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Booming Bordeaux: How the south west's 'sleeping beauty' has woken up

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Booming Bordeaux: How the south west's 'sleeping beauty' has woken up
Photo: AFP
16:18 CET+01:00
Bordeaux is booming for better or worse. Stephanie Irwin looks at how the city in south western France is undergoing an urban transformation which has seen property prices surge.
Driving along the majestic Garonne in autumn 2017 en route to the city centre of Bordeaux, you would be forgiven for thinking you were in Dublin circa the Celtic Tiger period of the nineties or Canary Wharf in the eighties.
 
Where once the "Sleeping Beauty of the South West" boasted grim warehouses overlooking under developed docklands, now Bordeaux has been transformed - practically beyond recognition to many residents.
 
The result? The city itself and the surrounding satellite towns and suburbs of the ‘Nouvelle Aquitaine’ have experienced what has been described by some estate agents and developers as the most significant period of urban growth in housing since Bordeaux's illustrious mayor Alain Juppé took office more than ten years ago and woke the "Sleeping Beauty".
 
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I myself arrived in the city in January 2014 with no fixed job, no apartment, no plan but to get on the housing market. So, having spent years in London, where property prices doubled between 2009 and 2014, I felt ready for the challenge of discovering what the housing market in Bordeaux could offer. 
 
In the city centre, in more upmarket neighbourhoods, rent prices suddenly seemed reasonable for a two-bed at €700/month, after paying the equivalent of €1800/month back in London. While in the more student-friendly areas of St.Michel and Victoire, at the other end of town, they were lower still.
 
For two years we watched as the docklands of Bassins à Flot (see video below) began to sprout modern looking, dramatic new high rise apartment blocks - it seemed a new one went up each month.
 
 
Then the development Gingko, the ecological neighbourhood, by Bordeaux Lac, on the edge of the commercial centre of the city, began to explode with building sites, new road networks, new tram expansions and infrastructure. All within a matter of months.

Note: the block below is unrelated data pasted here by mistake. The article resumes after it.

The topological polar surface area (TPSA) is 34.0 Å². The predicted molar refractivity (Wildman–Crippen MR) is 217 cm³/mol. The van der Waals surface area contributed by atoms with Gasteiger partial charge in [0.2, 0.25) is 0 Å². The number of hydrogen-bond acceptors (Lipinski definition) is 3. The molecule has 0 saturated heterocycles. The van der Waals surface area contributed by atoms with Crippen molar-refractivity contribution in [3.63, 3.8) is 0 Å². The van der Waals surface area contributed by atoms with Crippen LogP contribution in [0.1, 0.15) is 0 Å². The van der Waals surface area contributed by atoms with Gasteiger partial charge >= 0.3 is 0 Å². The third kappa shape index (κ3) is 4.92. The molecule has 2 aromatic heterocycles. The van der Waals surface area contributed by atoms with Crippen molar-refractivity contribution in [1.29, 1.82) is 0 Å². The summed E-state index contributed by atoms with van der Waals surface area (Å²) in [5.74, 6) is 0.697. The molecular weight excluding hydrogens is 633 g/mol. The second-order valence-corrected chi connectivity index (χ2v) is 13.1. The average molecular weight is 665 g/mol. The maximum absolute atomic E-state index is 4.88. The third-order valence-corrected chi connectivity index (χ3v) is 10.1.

Fast forward three years and suppliers from some of the biggest crane companies in the Aquitaine, RIWAL and LOXAM serving all these developments, tell me that January 2016 was their busiest period ever. I’m not surprised, even driving along the formally grubby and under-developed Rive Droite the cranes glide through the sky from horizon to port.
 
What’s more, estate agents tell me that in 2016 alone, house prices in Bordeaux rose by an unprecedented 11 percent. Good news for them.
 
The city is swelling in every direction to make way for all the new money and the expansion that Juppé (pictured below) welcomes. His goal? To see the population of 600,000 in the metropole reach a million, with a competitive property market to match.
 
 
After the birth of our daughter, my husband and I knew the city centre was no longer going to work - ancient buildings, crumbling electric systems, archaic plumbing, parking tickets by the dozen as more cars competed for the same spaces.
 
We wanted quiet, a garden, parking - the usual stuff. We picked a modest price range in September last year, bearing in mind that the comparative base of the Aquitaine property market is still significantly lower than say London, where a two bed in the district of Camberwell this very month can set you back approximately £500,000.
 
All the estate agents say the same thing. Buyers are falling into quite distinct categories today.
 
The luxury specialists agents are focused on the Asian and foreign market share, who want to buy for investment in the wine capital of the world.
 
Hence the agents all need to become fluent in English which you see when you count the numbers attending English classes around town.
 
 
Then you have the Parisians, who have caused somewhat of a stir this summer heading to Bordeaux via the new two hour TGV train, in the hope of better property at half the price while still commuting to work in the north. Finally, you have the working Bordelaise - the rest of us.
 
We explored areas around the still under-developed Rive Droite and by sheer miracle secured, after one thirty minute viewing and three months of paperwork, a brilliant first home that ticked all the boxes and then some. 
 
Despite Juppé's passion and obvious dedication to the prosperity of Bordeaux as a region, the question remains: Will the exponential growth of the town, described now as the most desirable place to live in France among French people, be met with a housing infrastructure that can keep up?
 
Will the boom bring new vitality to suburbs on the periphery like Bassens, Carbon Blanc or St Jean-d’Illac out past the airport?
 
 
Will students face the crisis in accommodation experienced elsewhere in Europe like right now in Dublin, Ireland?
 
Will the city centre become another gentrified enclave for the out of town visitors and new money AirBnB buyers?
 
We will see. For now, from my office in the former military barracks of Darwin by the banks of the river, one thing is clear: the cranes are all around us now, a veritable jungle of steel, as new, glamorous property placards advertise developments in every direction on the once quieter side of town. 
 
For his part, Juppé has already forewarned that the associations, artists and clubs who call Darwin home will soon enough have to move out and make way for the investors and buyers who want a river vista.
 
A fitting analogy for things to come? Time will tell.
 
by Stephanie Irwin
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